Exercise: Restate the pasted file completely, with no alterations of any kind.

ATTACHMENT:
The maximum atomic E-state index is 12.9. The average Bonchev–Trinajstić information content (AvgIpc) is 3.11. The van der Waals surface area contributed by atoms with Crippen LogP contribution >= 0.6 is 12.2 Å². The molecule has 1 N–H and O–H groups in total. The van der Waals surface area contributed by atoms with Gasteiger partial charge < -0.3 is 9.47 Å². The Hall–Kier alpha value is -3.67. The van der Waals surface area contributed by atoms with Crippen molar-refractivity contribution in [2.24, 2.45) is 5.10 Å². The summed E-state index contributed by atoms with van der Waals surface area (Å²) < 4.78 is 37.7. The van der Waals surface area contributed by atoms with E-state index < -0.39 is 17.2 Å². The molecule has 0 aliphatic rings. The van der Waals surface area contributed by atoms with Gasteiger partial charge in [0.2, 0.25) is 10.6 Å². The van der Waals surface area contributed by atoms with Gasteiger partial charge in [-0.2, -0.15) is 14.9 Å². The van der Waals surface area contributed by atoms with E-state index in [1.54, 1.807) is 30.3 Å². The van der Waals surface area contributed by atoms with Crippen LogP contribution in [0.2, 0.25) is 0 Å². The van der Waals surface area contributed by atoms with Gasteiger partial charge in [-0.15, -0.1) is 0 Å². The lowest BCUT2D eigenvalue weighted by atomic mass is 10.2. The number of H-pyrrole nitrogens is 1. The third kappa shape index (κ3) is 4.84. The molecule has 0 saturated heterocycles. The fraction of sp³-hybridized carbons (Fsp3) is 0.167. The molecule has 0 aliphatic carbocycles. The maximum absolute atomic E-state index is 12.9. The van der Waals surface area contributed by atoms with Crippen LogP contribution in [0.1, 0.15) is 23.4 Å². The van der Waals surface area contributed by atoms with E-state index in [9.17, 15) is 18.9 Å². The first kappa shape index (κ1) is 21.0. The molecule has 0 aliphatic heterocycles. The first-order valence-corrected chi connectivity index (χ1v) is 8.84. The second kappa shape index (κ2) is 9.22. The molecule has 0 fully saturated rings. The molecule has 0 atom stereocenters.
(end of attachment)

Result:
The maximum atomic E-state index is 12.9. The average Bonchev–Trinajstić information content (AvgIpc) is 3.11. The van der Waals surface area contributed by atoms with Crippen LogP contribution >= 0.6 is 12.2 Å². The molecule has 1 N–H and O–H groups in total. The van der Waals surface area contributed by atoms with Gasteiger partial charge < -0.3 is 9.47 Å². The Hall–Kier alpha value is -3.67. The van der Waals surface area contributed by atoms with Crippen molar-refractivity contribution in [2.24, 2.45) is 5.10 Å². The summed E-state index contributed by atoms with van der Waals surface area (Å²) < 4.78 is 37.7. The van der Waals surface area contributed by atoms with E-state index < -0.39 is 17.2 Å². The molecule has 0 aliphatic rings. The van der Waals surface area contributed by atoms with Gasteiger partial charge in [0.2, 0.25) is 10.6 Å². The van der Waals surface area contributed by atoms with Gasteiger partial charge in [-0.2, -0.15) is 14.9 Å². The van der Waals surface area contributed by atoms with E-state index in [1.54, 1.807) is 30.3 Å². The van der Waals surface area contributed by atoms with Crippen LogP contribution in [0.2, 0.25) is 0 Å². The van der Waals surface area contributed by atoms with Gasteiger partial charge in [-0.15, -0.1) is 0 Å². The lowest BCUT2D eigenvalue weighted by atomic mass is 10.2. The number of H-pyrrole nitrogens is 1. The third kappa shape index (κ3) is 4.84. The molecule has 0 saturated heterocycles. The fraction of sp³-hybridized carbons (Fsp3) is 0.167. The molecule has 0 aliphatic carbocycles. The maximum absolute atomic E-state index is 12.9. The van der Waals surface area contributed by atoms with Crippen LogP contribution in [0.1, 0.15) is 23.4 Å². The van der Waals surface area contributed by atoms with E-state index in [9.17, 15) is 18.9 Å². The first kappa shape index (κ1) is 21.0. The molecule has 0 aliphatic heterocycles. The first-order valence-corrected chi connectivity index (χ1v) is 8.84. The second kappa shape index (κ2) is 9.22. The molecule has 0 fully saturated rings. The molecule has 0 atom stereocenters.